The CEO of Lufa Farms' childhood of growing up in a farming family enables him to see today’s food production challenges in a different way. Me, growing up in Hong Kong, a city described as where ‘agriculture does not exist at all’ and that imports over 90 percent of its food to feed its seven million inhabitants, I also feel the urgent need to raise our self-sufficiency in food production.
In urban landscapes, food security demands of urban populations outpace the food products delivered from peripheral agriculture land; spacious fields are no longer available for growing vegetables and raising livestock; and land is used for constructing residential housing and developing economic zones. Although we are so dependent on imports, can an urban city like Hong Kong learn to grow?
Yes, through rooftop gardens. I know it may not sound innovative enough to solve this lingering urban food security problem. So let’s take it to the next level: what about hydroponics?
In 2010, Lufa Farms was set up in Montreal, Canada and became the world’s first commercial-scale rooftop greenhouse, a 31,000 square ft poly-culture farm. The enterprise aims to feed a growing urban population in sustainable manners: recycling water, optimising energy use and growing without any synthetic pesticides, herbicides and fungicides (e.g. control pest with ladybugs instead).
As understood from the word, hydroponics means using nutritious solution to substitute the growing materials of opens field farming – soil. Although greenhouse hydroponic growing methods are not eligible for organic certification, the company’s basic idea is to supply locally grown year-round vegetables with good taste and high nutritional values to Montrealers.
There are critics saying hydroponics is not ecological, as the earth, the living soil is totally omitted in the growing system, which is why it has not yet qualified for organic production standards. A highly supervised management system is also required to monitor the concentration of minded nutrients in the growing area, such as solution or substrate. This means high technical skills and training is needed if this high profitable new industry can be promoted in densely-packed developing countries like Jamaica, where there is a lack of technical human resources and skilled national labor.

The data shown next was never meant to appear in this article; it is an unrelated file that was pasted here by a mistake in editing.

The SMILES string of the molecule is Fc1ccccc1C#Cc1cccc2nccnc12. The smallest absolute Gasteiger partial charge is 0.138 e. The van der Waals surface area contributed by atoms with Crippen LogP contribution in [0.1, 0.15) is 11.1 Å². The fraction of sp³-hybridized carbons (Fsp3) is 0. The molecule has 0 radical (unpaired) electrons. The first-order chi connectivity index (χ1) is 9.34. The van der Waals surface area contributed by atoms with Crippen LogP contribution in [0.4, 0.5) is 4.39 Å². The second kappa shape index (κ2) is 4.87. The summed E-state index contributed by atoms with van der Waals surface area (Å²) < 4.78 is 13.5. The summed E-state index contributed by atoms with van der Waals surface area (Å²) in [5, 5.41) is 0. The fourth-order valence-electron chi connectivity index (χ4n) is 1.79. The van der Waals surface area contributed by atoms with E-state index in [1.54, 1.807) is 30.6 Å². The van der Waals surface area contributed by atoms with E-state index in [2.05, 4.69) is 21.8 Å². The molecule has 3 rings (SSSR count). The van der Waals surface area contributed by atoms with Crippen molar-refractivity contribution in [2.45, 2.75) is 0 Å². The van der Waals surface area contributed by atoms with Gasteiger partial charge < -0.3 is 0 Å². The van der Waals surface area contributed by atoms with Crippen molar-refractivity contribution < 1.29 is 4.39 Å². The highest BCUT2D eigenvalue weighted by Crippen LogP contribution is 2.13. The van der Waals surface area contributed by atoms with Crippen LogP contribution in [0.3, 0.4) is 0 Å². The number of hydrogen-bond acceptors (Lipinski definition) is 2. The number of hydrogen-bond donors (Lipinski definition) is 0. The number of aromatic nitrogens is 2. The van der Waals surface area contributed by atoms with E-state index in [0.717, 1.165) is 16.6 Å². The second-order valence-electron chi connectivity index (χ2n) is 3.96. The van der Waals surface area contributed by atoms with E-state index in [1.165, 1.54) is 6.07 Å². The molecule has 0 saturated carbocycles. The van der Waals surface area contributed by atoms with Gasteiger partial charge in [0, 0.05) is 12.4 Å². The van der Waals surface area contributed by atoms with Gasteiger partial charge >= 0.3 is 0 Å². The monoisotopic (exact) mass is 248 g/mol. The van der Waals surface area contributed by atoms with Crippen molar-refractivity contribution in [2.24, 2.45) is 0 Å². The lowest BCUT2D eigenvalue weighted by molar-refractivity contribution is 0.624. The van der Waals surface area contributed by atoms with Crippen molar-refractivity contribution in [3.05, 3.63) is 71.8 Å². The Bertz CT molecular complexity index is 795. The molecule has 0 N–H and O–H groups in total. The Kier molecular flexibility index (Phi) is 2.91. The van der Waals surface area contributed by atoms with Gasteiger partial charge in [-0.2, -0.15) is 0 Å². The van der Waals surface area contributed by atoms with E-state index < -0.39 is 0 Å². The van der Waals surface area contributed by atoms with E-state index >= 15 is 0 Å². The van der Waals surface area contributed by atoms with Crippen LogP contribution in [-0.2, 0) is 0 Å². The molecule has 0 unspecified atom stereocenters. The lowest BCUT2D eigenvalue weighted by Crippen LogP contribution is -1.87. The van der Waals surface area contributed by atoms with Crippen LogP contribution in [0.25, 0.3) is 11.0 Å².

After all, considering the huge investment costs of hydroponics systems, such as the costly high-tech carbon-free greenhouses infrastructures, gross margins only show impressive figures when the operation is run on an industrialised production scale (produce more, shorten harvest time, more stable yield).
Putting aside the ecological justifications, the concept of hydroponics and rooftop production greenhouses has slowly merged into the mainstream consciousness of urban citizens who dream of pursuing food security and breaking away from the industrial food system.
SMART projects like Lufa Farms are a meaningful way for cities to become self-sufficient in food production. The project has recently been promoted in the newsblog by New Cities Foundation, a NGO set up to make cities across the world more inclusive, dynamic and creative.